Plant within one plant Family (Natural Order) can vary widely in type; they can be flowers, trees, shrubs or vegetables etc. Take the family Leguminosae (Fabaceae) – the pea family, for example; which has peas and beans in the form of food; and sweet-peas, Anthyllis, Astragalus, Lupinus, Mimosa, Oxytropis, Robinia, Ulex, Wisteria and many others providing the flowers; whilst the clover growing in your lawn is a weed. This is the third largest family of flowering plants, (after Orchidaceae and Asteraceae).

The family Liliaceae has of course, the lilies; also tulips and hyacinth; (other choice flowers for the alpine enthusiast are – Calochortus, Colchicum, Erythronium, Fritillaria, Galanthus, Hosta, Trillum and Uvularia; to name but a few. Whilst the food in this family is in the form of onions, garlic, leeks, chives and asparagus.

Another one of the largest plant families is Rosaceae, which includes all the cultivated and wild roses, along with edible fruit like apples, blackberries and strawberries. Trees and shrubs are also included; like the hawthorn, rowan, potentillia, pyracanthus and prunus. Amongst the many alpine plants are – Acaena, Astilbe, Cotoneaster and Dryas.

In the above examples I have only mentioned three plant families; there are hundreds of others, and should you wish to expand your knowledge further, there are many excellent books on the subject, and of course, the vast resources of the internet!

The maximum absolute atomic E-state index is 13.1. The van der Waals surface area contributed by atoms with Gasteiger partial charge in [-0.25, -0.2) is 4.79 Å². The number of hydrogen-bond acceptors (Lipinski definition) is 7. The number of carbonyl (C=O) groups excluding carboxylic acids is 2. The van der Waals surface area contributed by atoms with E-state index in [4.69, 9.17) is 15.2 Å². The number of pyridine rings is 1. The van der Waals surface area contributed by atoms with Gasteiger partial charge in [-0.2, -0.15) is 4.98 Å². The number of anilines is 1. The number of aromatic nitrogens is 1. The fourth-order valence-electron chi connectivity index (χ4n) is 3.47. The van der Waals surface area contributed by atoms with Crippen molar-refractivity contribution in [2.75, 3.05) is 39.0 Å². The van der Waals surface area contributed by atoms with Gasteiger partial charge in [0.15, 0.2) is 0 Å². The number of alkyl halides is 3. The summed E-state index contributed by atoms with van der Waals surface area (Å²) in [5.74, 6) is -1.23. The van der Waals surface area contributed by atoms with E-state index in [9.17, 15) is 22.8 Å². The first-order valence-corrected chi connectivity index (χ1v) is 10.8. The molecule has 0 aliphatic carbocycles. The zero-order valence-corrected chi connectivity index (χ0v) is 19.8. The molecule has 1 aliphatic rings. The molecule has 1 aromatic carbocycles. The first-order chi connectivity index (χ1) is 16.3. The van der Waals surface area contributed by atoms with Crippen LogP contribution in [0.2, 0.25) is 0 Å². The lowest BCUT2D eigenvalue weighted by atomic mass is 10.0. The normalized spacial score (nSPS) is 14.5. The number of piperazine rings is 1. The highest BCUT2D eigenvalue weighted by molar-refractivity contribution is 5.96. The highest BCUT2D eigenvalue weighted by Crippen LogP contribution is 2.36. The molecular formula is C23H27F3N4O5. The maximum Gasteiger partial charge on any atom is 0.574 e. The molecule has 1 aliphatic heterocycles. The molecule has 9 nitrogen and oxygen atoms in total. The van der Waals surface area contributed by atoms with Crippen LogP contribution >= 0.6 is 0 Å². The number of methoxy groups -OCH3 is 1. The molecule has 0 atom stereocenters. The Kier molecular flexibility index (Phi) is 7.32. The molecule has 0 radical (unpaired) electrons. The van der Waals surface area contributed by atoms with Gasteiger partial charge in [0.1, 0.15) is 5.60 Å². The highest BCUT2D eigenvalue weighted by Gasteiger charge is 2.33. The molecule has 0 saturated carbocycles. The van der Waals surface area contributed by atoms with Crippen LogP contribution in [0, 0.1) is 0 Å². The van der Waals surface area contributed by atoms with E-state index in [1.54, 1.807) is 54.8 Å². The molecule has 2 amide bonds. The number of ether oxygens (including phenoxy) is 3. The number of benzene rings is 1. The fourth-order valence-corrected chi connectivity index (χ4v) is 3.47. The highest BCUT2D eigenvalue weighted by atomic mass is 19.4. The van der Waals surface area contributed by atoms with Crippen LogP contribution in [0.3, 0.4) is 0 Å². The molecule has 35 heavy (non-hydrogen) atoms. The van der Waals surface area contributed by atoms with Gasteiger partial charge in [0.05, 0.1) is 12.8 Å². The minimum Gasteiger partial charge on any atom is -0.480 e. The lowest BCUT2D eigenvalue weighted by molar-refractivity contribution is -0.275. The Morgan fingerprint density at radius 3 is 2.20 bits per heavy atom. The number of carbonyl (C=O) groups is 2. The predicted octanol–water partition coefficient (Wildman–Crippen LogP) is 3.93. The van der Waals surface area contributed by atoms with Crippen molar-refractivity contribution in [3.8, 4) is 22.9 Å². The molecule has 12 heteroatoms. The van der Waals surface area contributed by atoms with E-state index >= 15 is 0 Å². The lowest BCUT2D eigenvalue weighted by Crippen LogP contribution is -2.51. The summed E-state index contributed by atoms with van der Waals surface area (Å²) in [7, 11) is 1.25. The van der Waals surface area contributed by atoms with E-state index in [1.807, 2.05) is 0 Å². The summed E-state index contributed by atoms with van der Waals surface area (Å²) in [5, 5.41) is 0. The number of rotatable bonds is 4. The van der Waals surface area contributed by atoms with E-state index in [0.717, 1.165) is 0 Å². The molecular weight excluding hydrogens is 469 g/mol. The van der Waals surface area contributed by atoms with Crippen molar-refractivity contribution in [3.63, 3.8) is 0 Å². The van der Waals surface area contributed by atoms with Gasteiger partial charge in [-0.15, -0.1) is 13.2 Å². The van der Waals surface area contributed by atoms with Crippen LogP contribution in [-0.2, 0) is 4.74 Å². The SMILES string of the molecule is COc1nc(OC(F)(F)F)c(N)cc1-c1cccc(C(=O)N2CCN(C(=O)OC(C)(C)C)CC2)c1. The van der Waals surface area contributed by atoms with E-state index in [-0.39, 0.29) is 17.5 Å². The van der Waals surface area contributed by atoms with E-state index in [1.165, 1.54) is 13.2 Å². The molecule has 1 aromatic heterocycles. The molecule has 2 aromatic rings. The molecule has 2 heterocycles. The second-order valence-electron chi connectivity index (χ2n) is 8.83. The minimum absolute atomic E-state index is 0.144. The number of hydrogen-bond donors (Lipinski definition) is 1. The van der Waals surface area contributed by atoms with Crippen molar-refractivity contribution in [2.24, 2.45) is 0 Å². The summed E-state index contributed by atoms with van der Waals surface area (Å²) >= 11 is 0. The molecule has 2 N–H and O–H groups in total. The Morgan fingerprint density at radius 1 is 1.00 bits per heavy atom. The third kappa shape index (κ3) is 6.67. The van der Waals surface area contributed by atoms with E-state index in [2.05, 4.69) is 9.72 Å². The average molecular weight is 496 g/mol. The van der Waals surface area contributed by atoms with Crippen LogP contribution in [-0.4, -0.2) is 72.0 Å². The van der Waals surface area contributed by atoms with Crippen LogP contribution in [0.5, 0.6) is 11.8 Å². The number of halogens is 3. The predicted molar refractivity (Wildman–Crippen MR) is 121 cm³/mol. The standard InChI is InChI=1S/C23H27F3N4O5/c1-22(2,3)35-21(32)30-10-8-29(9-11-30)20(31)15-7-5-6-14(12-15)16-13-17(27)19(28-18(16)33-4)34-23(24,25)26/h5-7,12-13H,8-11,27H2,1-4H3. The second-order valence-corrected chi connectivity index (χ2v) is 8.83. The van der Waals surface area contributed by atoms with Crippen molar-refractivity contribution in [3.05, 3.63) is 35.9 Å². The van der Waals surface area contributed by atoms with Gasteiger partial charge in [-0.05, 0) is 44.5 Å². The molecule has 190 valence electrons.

In conclusion!
So there you have it, my meager attempt to introduce you into the world of plant nomenclature. There is a little more to it than what I have put on this page, but you will have gone a long way if you started with knowing nothing and have understood and got something from this Nomenclature page, and the Portraits of Alpine Plants page on this website. It is a fascinating journey of discovery, and my love and passion for these wonderful plants of the mountains, prairies, forests and meadows of the world has been enriched and expanded by the knowledge gained in getting to know the names, and the actual meaning of the names. I get an overwhelming satisfaction in seeing the seeds of these gems germinating in the pots, their little green shoots pushing through the light covering of grit; and knowing that it is from a seed collected in Colorado, Wyoming, Idaho or Utah, in picturesque wild locations like the Big Horn Mountains, Medicine Bow Mountains, or the Laramie Plains. Or it might be China, The Andes, or Mount Olympus. The elated feeling one gets when the plant in question flowers for the very first time! A minute part of a distant location growing in one’s own garden, taking energy and light from the very same sun as its relations thousands of miles away on the other side of the world. I do firmly believe that the closer you get to knowing as much as you can about these plants, the greater will be your success in growing them!
A few informative links that will take you a few steeps further in understanding plant nomenclature.
[Basic Principles of Classification] [Plant Names] [From Latin to English] [Understanding Botanical Names]